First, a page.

Over the years, politicians of all stripes – including many from India’s thriving regional parties – have arrested, threatened and blocked access to journalists, often falling back on India’s defamation or Colonial-era sedition laws in an attempt to limit free speech, analysts say. Many of the top news channels and newspapers are owned by families or conglomerates with business interests like mining and telecom that have long been reluctant to be critical of the government.
“If you go around today in 2018 arguing that media was unfettered and free and robust in vibrant those years and suddenly things have gone south, now that’s just nonsense,” said Rajeev Chandrasekhar, a member of Parliament allied with Modi’s coalition and a principal investor in Republic TV, a conservative news channel. “There has been media that have been compromised and complicit and silent all through the history of media in India.”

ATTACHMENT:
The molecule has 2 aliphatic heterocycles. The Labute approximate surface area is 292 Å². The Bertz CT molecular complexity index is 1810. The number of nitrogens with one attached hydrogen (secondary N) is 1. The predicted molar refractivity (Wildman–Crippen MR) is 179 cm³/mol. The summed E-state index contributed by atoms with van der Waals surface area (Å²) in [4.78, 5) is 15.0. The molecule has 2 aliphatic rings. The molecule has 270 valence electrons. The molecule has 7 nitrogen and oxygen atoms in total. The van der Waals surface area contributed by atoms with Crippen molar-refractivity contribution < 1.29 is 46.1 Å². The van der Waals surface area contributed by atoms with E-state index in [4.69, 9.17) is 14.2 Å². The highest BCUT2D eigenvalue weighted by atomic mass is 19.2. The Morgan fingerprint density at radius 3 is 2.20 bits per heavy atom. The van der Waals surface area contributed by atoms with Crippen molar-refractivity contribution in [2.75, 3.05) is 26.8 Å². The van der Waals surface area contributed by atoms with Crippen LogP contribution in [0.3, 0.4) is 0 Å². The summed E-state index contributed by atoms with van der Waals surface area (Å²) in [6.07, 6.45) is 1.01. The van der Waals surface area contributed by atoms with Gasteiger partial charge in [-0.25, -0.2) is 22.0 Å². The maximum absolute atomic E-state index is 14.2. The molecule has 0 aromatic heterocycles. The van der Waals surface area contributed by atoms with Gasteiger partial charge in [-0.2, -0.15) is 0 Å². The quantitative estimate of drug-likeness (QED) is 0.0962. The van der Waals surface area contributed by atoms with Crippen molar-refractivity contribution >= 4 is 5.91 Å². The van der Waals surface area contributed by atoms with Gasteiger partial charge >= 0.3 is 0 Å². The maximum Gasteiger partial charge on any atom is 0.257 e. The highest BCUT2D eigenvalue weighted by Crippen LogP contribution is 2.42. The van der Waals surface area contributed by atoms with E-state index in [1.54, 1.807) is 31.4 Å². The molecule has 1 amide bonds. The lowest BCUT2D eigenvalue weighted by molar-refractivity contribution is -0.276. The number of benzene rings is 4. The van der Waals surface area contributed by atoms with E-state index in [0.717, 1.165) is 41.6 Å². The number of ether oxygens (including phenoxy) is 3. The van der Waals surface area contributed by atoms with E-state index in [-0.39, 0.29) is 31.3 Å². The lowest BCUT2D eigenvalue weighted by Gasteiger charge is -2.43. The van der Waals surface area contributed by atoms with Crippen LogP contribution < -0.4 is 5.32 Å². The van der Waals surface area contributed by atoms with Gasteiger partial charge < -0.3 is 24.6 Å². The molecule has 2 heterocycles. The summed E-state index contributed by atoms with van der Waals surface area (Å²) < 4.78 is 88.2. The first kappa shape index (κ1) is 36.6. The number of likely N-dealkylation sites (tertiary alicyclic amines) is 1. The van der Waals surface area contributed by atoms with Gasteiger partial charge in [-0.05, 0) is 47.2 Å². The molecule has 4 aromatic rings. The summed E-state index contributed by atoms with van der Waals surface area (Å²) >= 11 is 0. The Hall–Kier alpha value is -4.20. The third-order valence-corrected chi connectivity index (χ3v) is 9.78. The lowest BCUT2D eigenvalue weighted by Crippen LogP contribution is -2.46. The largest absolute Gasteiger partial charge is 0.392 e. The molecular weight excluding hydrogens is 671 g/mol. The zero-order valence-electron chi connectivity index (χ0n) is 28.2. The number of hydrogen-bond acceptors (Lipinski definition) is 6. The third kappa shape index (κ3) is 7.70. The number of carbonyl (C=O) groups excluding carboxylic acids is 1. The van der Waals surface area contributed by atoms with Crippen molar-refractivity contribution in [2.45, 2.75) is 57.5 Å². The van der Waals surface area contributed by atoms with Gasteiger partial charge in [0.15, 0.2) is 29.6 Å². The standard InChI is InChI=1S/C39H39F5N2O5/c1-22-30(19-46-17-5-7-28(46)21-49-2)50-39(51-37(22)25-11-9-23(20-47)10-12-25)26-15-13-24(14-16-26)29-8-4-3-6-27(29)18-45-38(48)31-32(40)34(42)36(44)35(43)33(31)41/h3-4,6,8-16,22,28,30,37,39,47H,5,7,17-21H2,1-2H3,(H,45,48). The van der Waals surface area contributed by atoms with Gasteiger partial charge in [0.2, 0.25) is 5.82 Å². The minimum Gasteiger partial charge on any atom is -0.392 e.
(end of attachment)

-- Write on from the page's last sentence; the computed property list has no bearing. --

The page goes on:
But international observers say that the situation has worsened under Modi, with media organizations self-censoring for fear of offending the government and losing valuable advertising. Even stories about the Reporters Without Borders ranking, which detailed “online smear campaigns” of journalists by “radical nationalists,” were taken off the websites of two newspapers, according to the Hoot, a media watchdog group.
“Modi doesn’t take that kindly to criticism, and he doesn’t engage with the media. The media has no real access to him at all,” said Mark Tully, the veteran BBC correspondent who was expelled from the country during the Emergency but now lives in Delhi.